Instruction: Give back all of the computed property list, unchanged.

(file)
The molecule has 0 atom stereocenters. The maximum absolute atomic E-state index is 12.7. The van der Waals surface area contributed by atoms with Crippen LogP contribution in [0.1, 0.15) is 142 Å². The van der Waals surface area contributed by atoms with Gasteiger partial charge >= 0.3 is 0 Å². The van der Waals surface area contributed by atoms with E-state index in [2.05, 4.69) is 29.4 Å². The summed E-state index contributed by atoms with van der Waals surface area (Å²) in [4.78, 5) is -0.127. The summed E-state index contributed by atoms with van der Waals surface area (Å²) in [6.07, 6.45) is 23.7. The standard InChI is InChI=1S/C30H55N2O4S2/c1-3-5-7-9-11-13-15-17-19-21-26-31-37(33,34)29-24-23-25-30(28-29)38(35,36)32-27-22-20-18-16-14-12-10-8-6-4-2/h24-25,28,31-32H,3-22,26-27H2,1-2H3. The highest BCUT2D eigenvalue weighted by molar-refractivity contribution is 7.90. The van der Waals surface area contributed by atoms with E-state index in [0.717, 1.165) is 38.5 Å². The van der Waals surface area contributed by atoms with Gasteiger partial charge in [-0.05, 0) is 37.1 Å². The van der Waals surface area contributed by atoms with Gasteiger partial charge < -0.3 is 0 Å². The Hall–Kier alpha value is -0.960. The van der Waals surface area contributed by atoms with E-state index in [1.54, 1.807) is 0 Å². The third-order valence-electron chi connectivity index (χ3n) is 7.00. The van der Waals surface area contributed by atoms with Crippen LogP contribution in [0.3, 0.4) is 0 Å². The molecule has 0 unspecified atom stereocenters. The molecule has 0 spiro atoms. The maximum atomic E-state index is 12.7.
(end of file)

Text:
The molecule has 0 atom stereocenters. The maximum absolute atomic E-state index is 12.7. The van der Waals surface area contributed by atoms with Crippen LogP contribution in [0.1, 0.15) is 142 Å². The van der Waals surface area contributed by atoms with Gasteiger partial charge >= 0.3 is 0 Å². The van der Waals surface area contributed by atoms with E-state index in [2.05, 4.69) is 29.4 Å². The summed E-state index contributed by atoms with van der Waals surface area (Å²) in [4.78, 5) is -0.127. The summed E-state index contributed by atoms with van der Waals surface area (Å²) in [6.07, 6.45) is 23.7. The standard InChI is InChI=1S/C30H55N2O4S2/c1-3-5-7-9-11-13-15-17-19-21-26-31-37(33,34)29-24-23-25-30(28-29)38(35,36)32-27-22-20-18-16-14-12-10-8-6-4-2/h24-25,28,31-32H,3-22,26-27H2,1-2H3. The highest BCUT2D eigenvalue weighted by molar-refractivity contribution is 7.90. The van der Waals surface area contributed by atoms with E-state index in [0.717, 1.165) is 38.5 Å². The van der Waals surface area contributed by atoms with Gasteiger partial charge in [-0.05, 0) is 37.1 Å². The van der Waals surface area contributed by atoms with Gasteiger partial charge < -0.3 is 0 Å². The Hall–Kier alpha value is -0.960. The van der Waals surface area contributed by atoms with E-state index in [1.54, 1.807) is 0 Å². The third-order valence-electron chi connectivity index (χ3n) is 7.00. The van der Waals surface area contributed by atoms with Crippen LogP contribution in [0.3, 0.4) is 0 Å². The molecule has 0 unspecified atom stereocenters. The molecule has 0 spiro atoms. The maximum atomic E-state index is 12.7.